Critical Voices: Tennis, Ritual In Repeat

September 11, 2014


With the sun still shining and term papers nowhere in sight, Tennis’s third studio album, Ritual in Repeat, is the perfect soundtrack to lazy Sundays on Copley Lawn. Ritual in Repeat is a continuation of  Alaina Moore and Patrick Riley’s brand of nostalgia-kissed indie-pop. This time, they show more maturity, while holding onto their characteristic candy-coated sound.

Tennis’s melodic dreaminess defines their music. While Riley’s instrumentals are bright and energetic, Moore’s vocals are airy and light, a cool breeze to accompany the warmth of the guitar and piano. Combining the lo-fi feeling and lyrical simplicity, tracks like “A Needle and a Knife” come off as 1950s female group throwbacks. Moore layers her vocals to create retro harmonies, which mix with the disco-influenced percussion for a finger-snapping tune that is enthusiastic without ever sounding coerced.

In each of the songs on the album, Moore sounds sweet and girlish, occasionally to a fault. Lackluster cooing pervades the album, making most of her murmurs over lost love seem fairly trite. But when she brings her full vocal capability to a track, we receive gems such as “Bad Girls,” an evocative ballad where Moore sings with impressive energy and soul. It’s clear from the addition of these more nuanced tracks scattered throughout album that the band is growing and developing their sound.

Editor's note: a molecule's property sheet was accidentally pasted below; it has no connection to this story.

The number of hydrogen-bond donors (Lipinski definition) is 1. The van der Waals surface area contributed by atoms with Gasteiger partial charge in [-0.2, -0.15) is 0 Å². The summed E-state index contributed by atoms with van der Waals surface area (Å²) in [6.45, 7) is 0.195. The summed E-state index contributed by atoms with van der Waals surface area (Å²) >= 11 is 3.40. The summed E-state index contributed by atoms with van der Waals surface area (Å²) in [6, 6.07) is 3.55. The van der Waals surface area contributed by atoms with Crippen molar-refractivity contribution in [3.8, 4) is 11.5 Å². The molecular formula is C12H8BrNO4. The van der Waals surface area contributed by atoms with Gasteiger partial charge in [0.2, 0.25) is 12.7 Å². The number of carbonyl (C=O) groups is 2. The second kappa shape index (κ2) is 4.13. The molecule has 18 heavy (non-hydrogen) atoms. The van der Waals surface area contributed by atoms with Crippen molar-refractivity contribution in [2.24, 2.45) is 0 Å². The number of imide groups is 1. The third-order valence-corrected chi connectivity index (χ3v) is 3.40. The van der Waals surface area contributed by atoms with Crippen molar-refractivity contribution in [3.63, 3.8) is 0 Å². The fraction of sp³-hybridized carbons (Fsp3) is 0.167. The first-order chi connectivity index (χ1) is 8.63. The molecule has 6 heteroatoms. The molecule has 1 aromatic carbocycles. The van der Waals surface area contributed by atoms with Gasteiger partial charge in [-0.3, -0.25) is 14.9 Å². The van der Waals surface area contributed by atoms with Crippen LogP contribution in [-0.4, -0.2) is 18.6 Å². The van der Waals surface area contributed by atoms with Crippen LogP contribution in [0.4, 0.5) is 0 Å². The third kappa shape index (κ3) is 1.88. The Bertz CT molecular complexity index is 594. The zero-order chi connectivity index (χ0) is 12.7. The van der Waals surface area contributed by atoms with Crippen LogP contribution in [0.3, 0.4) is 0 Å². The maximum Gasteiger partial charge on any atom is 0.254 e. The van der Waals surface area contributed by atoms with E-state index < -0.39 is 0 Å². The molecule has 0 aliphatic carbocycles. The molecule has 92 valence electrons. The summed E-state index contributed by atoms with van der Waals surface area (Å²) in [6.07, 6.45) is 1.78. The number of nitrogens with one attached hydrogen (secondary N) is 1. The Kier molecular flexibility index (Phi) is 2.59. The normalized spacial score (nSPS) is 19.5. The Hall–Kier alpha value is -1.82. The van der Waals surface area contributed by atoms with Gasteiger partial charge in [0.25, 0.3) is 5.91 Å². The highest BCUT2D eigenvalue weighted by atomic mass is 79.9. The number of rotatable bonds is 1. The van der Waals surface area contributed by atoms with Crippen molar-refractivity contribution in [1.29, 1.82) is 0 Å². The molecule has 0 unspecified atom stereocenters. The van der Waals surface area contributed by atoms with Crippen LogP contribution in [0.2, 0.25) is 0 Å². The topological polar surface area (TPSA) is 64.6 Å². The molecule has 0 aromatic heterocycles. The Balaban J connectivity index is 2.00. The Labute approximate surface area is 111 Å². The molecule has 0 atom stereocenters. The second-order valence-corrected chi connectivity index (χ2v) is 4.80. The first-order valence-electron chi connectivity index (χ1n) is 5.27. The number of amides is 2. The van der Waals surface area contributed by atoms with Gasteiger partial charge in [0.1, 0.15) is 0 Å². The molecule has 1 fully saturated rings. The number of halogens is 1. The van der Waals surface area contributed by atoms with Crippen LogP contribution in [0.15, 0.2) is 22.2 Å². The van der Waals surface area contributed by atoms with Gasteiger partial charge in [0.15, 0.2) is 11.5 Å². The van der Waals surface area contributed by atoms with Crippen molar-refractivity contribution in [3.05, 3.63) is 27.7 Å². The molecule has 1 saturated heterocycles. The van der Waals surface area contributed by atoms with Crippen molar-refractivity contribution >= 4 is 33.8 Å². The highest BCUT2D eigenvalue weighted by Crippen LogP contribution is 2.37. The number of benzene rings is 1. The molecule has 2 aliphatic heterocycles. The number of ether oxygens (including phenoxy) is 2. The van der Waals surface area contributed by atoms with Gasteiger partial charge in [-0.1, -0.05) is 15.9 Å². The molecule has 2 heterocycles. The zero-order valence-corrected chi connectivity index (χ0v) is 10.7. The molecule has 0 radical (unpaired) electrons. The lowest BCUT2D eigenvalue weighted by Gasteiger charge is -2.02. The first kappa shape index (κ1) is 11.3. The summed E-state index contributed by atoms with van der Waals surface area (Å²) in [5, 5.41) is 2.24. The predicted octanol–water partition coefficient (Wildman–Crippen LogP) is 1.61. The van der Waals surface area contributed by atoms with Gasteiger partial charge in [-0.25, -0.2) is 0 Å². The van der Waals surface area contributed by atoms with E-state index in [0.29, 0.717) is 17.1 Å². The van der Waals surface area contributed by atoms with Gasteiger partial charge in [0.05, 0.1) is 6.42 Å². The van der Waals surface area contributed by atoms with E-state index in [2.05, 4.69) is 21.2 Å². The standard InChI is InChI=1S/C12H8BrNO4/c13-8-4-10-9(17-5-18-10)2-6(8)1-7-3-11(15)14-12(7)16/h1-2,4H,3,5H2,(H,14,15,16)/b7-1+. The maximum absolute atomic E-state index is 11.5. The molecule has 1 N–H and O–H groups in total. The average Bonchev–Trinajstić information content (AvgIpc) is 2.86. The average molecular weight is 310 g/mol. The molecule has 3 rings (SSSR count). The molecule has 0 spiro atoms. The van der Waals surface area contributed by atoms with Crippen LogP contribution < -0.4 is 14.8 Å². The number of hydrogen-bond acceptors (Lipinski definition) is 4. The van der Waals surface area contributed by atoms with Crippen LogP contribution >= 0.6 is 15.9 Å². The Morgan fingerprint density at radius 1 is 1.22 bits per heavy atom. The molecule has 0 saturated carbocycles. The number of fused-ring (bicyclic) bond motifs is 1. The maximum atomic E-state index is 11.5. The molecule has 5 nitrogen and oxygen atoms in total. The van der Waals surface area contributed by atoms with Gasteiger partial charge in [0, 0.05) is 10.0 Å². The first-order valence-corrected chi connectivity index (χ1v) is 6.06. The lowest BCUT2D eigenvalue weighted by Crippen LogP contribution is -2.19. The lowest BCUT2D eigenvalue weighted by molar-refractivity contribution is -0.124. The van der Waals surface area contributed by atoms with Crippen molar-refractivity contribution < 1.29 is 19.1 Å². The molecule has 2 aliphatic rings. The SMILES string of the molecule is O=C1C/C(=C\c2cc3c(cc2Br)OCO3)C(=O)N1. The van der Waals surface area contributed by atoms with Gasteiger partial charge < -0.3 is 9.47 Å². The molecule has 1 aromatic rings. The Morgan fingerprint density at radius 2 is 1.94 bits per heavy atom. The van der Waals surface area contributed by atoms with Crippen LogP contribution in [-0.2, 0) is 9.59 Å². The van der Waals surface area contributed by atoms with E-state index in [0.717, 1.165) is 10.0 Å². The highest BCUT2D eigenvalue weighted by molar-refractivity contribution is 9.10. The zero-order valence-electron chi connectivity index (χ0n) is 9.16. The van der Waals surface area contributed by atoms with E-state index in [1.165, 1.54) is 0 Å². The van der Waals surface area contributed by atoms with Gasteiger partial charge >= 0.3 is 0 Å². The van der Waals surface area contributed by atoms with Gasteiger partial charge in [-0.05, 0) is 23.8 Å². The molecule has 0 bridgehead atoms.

Though Tennis is a premium example of infectious indie-pop, perfectly tailored to summery days and good moods, their pleasant sound continues to be their greatest limitation. Ritual in Repeat will satisfy your sweet tooth and have you humming along for the next week, yearning for the last golden days of summer. But if depth and complexity are what you crave, you may opt to wait for their next LP in the hopes that Tennis will outgrow its sugar-soaked monotony.


Voice’s Choices: “Bad Girls,” “Never Work for Free”


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